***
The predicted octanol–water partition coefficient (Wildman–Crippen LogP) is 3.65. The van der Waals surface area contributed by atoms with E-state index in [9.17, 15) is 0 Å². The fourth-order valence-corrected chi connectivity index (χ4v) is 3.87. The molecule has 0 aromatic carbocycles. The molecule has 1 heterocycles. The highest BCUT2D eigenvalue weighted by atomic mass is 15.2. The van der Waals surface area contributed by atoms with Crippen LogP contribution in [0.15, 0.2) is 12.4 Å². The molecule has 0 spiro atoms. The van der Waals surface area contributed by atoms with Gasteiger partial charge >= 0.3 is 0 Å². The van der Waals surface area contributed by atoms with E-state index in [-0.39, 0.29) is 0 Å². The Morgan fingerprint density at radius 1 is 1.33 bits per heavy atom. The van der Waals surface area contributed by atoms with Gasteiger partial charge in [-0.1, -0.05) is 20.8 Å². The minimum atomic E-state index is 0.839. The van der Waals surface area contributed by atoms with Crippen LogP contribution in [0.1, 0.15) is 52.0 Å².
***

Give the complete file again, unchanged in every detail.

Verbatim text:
The predicted octanol–water partition coefficient (Wildman–Crippen LogP) is 3.65. The van der Waals surface area contributed by atoms with E-state index in [9.17, 15) is 0 Å². The fourth-order valence-corrected chi connectivity index (χ4v) is 3.87. The molecule has 0 aromatic carbocycles. The molecule has 1 heterocycles. The highest BCUT2D eigenvalue weighted by atomic mass is 15.2. The van der Waals surface area contributed by atoms with Crippen LogP contribution in [0.15, 0.2) is 12.4 Å². The molecule has 0 spiro atoms. The van der Waals surface area contributed by atoms with Gasteiger partial charge >= 0.3 is 0 Å². The van der Waals surface area contributed by atoms with E-state index in [-0.39, 0.29) is 0 Å². The Morgan fingerprint density at radius 1 is 1.33 bits per heavy atom. The van der Waals surface area contributed by atoms with Gasteiger partial charge in [-0.1, -0.05) is 20.8 Å². The minimum atomic E-state index is 0.839. The van der Waals surface area contributed by atoms with Crippen LogP contribution in [0.1, 0.15) is 52.0 Å².